No, comparing this to the oil spill is a stretch.

However, the failure of leadership exhibited by Selig in Galarraga-gate has far more in common with the failure of leadership that Barack Obama and his predecessors have exhibited in dealing with the issue of illegal immigration.

Both Obama and Selig have the power to remedy what are obviously unfavorable circumstances with little more than a signature. Yet, in both cases, the leaders have decided to put politics ahead of doing what is right. Obama refuses to secure the southern border and uphold the laws of the United States in order to pander to Hispanic voters. Bud Selig has decided not to overturn a call that he has admitted was incorrect in order to avoid upsetting the numerous unions and special interests that keep him in his job as commissioner of Major League Baseball.

Obama’s solution to our illegal immigration problem is “comprehensive immigration reform.” But his proposal is likely to only consist of amnesty for the millions of illegal immigrants who are currently residing in the country and would probably do nothing to stop more illegals from crossing into Texas, Arizona, New Mexico and California. Selig promises an “investigation” into the expanded "use of instant replay” in MLB. This is an equally disingenuous way to avoid doing the right thing when it comes to the Joyce controversy. It was instant reply that proved to the entire world that Joyce’s call was wrong in the first place and Selig already has the power to overturn the call if he so desires. So what’s the problem? Stop making excuses and plug the damn hole, Commissioner!! What exactly is it that you do as commisioner of baseball anyway?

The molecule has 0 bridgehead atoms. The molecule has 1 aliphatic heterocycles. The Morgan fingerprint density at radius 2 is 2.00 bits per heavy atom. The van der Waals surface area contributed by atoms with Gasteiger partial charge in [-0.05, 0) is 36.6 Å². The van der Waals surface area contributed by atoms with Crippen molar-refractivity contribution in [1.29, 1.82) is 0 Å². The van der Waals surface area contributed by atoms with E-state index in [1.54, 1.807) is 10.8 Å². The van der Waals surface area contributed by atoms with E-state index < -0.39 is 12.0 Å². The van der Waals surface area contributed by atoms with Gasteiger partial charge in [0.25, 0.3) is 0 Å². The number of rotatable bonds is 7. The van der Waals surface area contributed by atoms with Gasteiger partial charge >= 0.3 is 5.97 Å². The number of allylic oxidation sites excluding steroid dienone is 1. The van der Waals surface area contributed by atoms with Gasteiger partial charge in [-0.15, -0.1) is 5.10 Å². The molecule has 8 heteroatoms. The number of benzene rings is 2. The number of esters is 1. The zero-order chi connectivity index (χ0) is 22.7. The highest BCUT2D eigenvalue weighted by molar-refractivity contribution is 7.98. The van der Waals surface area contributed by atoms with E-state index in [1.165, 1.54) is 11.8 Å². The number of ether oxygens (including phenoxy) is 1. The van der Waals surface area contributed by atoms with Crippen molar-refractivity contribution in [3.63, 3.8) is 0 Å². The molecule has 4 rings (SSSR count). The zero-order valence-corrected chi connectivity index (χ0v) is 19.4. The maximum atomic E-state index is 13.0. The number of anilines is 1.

Selig’s decision to punt on this matter is a private sector example of the kind of unresponsive leadership that is driving the American peoples' increasing anger towards the federal government. It is absolutely maddening when the people want their leaders to do something about a problem and the leadership has the power to do it but refuses to without an even remotely adequate explanation for the lack of action.

There is no legitimate reason for Selig not to do the fair and morally just thing and recognize Galarraga’s perfect game. But consider how much worse it is when the leader in question is the President of the United States, the chief enforcer of our laws. As president, Obama is legally mandated to act. The majority of Americans want him to act. He simply refuses to do it.

Finally, there is, perhaps the most eerie similarity between the perfect game controversy and America’s recent illegal immigration stalemate. After Commissioner Selig announced that he would not overturn Joyce’s incorrect call, Michigan Governor Jennifer Granholm took matters into her own hands and released this statement.

"I, Jennifer M. Granholm, governor of the state of Michigan, do hereby declare Armando Galarraga to have pitched a perfect game, and I join Tigers fans all across the globe in saluting his unassailable accomplishment -- the first perfect game in Tigers history."

With this proclamation Gov. Granholm has turned herself into Bud Selig’s version of Arizona Governor Jan Brewer, who gained national attention by promising to enforce federal immigration law in Arizona when the Obama Administration would not.

Interestingly enough, other Democrats from Michigan’s congressional delegation have jumped on board in an effort to have Congress officially recognize Galarraga’s perfect game and have publically called for Selig to overturn his decision. It’s such a shame that this congressional desire to right a wrong doesn’t extend to seeking justice on the issues that really matter to the nation.

Then again, we wouldn’t want the next Tigers-Diamondbacks game to be interrupted when Arizona officials approach the mound and ask to see Armando Gallaragga’s papers.

One way or the other, Americans recognize a bad call when they see one and they are beginning to realize that giving the Democratic Party complete control over the federal government was far worse than Jim Joyce's now infamous lapse of judgement.

-Dan Joseph